Start with a top-down review of manufacturing processes to map out any vulnerabilities or areas where your business lacks resiliency in the event that something disrupts operations. This requires identifying inventory, human capital, and any other aspects of production with the potential to hamstring your business if, for example, you find yourself unable to access critical components or needing to shift production geographically.

    Then, consider your potential responses. For example, how does safety stock factor into your backup plan? What about alternative materials? Do you have a detailed plan for quickly adding a second or third shift in different locations, including strategies for finding, training, and onboarding qualified people? What will it take to retool machinery to shift production if necessary?

    The more you can preestablish your game plan for various scenarios, the better positioned you will be to control the negative impact on your business if and when disruptive situations play out.

  4. Embed risk management into your processes. Just like people, companies often start out strong on their resolutions for improvement only to find that they lose traction over time. In today’s world, conversations about managing and mitigating risk need to become routine and baked into regular operating processes. While it’s impossible to predict every scenario that could disrupt your business, lessons learnt over the past few years have reinforced the necessity of expecting the unexpected and being ready for anything.

    Some manufacturers are introducing a new executive level role to continuously stay on top of global circumstances and business vulnerabilities. Whether you onboard a Chief Resiliency Officer or divide risk management responsibilities among existing members of your executive team, remember that this work is now critically important to the sustainability of your business. It needs to be prioritised and risk management needs to be part of every high-level supply chain and operations strategy conversation going forward. 

  5. Get help if you need it. And be ready to receive it. Understanding the criticality of risk management is one thing. Freeing up the resources to devote to it is another, especially when the day-to-day challenges of running a successful manufacturing outfit in today’s business environment are escalating.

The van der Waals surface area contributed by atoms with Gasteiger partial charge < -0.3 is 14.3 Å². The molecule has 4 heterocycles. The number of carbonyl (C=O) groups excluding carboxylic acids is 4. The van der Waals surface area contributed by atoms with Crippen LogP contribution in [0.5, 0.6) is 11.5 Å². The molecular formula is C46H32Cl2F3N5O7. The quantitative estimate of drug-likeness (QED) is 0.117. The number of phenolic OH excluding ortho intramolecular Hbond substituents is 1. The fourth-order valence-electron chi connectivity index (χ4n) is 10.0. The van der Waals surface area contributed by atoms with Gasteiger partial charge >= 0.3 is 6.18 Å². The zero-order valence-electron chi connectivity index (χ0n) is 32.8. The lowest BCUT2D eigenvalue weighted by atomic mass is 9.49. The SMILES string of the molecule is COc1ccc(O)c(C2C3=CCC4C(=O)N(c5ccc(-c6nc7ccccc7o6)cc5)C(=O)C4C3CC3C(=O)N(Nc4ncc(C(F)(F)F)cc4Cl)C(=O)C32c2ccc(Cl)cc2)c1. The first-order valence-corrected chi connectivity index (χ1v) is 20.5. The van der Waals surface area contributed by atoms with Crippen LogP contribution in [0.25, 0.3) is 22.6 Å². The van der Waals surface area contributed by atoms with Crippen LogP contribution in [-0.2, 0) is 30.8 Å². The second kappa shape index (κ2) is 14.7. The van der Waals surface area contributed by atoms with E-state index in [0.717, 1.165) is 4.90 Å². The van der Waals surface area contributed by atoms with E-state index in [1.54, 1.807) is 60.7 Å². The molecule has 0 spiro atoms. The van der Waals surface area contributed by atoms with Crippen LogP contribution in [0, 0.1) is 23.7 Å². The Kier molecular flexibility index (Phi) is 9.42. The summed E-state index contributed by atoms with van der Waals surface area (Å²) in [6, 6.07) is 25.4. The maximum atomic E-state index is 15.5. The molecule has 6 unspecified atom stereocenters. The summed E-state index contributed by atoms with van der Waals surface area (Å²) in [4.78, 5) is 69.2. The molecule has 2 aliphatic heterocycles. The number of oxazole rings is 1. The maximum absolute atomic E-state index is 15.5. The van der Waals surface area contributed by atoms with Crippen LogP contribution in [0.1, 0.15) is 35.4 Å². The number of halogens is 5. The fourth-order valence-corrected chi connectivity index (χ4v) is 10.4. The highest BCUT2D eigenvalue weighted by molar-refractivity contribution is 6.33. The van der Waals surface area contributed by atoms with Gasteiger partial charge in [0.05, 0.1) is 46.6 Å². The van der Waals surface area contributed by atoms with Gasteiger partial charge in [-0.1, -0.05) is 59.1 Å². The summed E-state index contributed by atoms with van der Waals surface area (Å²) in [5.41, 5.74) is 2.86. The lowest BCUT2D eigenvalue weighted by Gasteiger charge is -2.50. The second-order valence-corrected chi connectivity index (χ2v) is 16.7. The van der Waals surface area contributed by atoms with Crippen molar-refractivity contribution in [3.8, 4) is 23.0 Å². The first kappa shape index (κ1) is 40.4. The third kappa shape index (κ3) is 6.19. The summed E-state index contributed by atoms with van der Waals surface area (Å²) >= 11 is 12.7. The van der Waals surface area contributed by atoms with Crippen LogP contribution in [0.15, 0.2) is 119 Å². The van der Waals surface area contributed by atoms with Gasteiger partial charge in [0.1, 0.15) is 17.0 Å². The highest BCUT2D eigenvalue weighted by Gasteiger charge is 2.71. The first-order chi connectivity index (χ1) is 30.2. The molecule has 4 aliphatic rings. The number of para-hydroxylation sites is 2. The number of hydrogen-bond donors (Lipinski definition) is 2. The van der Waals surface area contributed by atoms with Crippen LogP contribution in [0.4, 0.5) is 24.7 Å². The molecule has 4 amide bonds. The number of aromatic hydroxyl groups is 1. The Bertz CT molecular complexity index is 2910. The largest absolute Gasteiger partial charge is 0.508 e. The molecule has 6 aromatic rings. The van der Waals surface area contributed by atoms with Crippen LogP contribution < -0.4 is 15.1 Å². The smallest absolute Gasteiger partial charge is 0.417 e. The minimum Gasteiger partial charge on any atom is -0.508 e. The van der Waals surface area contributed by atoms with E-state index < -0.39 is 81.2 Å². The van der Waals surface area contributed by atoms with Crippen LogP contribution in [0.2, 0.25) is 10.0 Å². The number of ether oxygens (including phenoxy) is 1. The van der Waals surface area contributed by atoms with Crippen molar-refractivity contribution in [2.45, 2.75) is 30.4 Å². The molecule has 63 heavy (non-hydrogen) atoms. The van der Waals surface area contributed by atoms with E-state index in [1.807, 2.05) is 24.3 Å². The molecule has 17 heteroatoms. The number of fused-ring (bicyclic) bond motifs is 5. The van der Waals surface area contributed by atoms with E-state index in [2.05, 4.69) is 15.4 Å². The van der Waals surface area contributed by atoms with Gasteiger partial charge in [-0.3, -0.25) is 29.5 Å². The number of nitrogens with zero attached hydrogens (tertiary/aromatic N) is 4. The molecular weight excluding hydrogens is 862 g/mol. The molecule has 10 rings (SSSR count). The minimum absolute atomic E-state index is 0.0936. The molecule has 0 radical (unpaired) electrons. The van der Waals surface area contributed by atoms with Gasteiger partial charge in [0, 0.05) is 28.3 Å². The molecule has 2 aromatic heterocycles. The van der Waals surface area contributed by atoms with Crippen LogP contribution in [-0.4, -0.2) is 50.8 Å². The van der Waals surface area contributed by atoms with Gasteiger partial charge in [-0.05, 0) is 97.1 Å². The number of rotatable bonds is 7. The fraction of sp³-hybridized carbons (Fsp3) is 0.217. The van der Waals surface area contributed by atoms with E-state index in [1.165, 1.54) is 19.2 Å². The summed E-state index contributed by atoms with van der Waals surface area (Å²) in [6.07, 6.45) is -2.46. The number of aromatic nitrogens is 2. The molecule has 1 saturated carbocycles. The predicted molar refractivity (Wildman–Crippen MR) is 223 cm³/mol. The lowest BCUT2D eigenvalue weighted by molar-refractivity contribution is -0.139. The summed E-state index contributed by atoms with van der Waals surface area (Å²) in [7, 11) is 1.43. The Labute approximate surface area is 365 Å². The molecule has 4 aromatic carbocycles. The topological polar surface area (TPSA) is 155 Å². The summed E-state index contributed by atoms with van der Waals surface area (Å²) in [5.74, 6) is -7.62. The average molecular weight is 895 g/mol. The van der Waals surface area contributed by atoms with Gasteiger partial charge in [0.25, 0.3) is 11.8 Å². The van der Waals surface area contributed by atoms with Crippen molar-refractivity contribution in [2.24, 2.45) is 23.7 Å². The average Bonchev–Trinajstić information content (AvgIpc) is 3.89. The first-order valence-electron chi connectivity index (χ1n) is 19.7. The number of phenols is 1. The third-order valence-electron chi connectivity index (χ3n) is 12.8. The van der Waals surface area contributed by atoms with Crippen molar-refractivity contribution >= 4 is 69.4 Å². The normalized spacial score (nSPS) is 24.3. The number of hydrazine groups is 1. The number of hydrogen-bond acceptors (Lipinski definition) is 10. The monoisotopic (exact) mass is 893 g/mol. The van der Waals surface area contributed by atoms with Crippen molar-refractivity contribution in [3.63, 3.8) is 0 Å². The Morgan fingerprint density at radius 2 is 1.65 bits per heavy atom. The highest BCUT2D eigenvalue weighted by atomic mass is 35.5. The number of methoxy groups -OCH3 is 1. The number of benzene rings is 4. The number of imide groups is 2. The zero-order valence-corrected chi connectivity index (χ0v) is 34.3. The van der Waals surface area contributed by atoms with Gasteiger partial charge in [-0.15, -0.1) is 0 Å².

Organisations that cannot spare internal resources to give long-term strategy and resiliency building the attention it deserves may want to consider bringing in outside experts or consultants to help. Such an approach increases your bandwidth for risk management, provides focus, and makes the process of identifying and implementing long-term solutions much more efficient with dedicated support for much of the heavy lifting involved.

    Keep in mind, however, that external consultants are most successful when they work collaboratively with internal teams. An important goal of any consulting relationship should be knowledge transfer so internal teams can continue to make improvements and execute against key changes after the consulting engagement ends. Internal leaders need to be onboard with time to dedicate to maintaining the risk management effort. Before bringing in consultants, it’s a good idaea to assess the change readiness of your team and determine if your key people are ready and willing to make the engagement a success.


Make resiliency the priority it needs to be in 2023.

When you have been in firefighting mode for as long as most manufacturers have, it is very difficult to break free and find the time to address the root causes of the problems. But manufacturers that hope to thrive in a challenging environment must find ways to resolve this conundrum and build more resilient organisations from the inside out. Make this year the year you recalibrate and dedicate the necessary resources to dae-risking your business. With the right mindset and discipline, it is possible to create an organisation that really is ready for anything.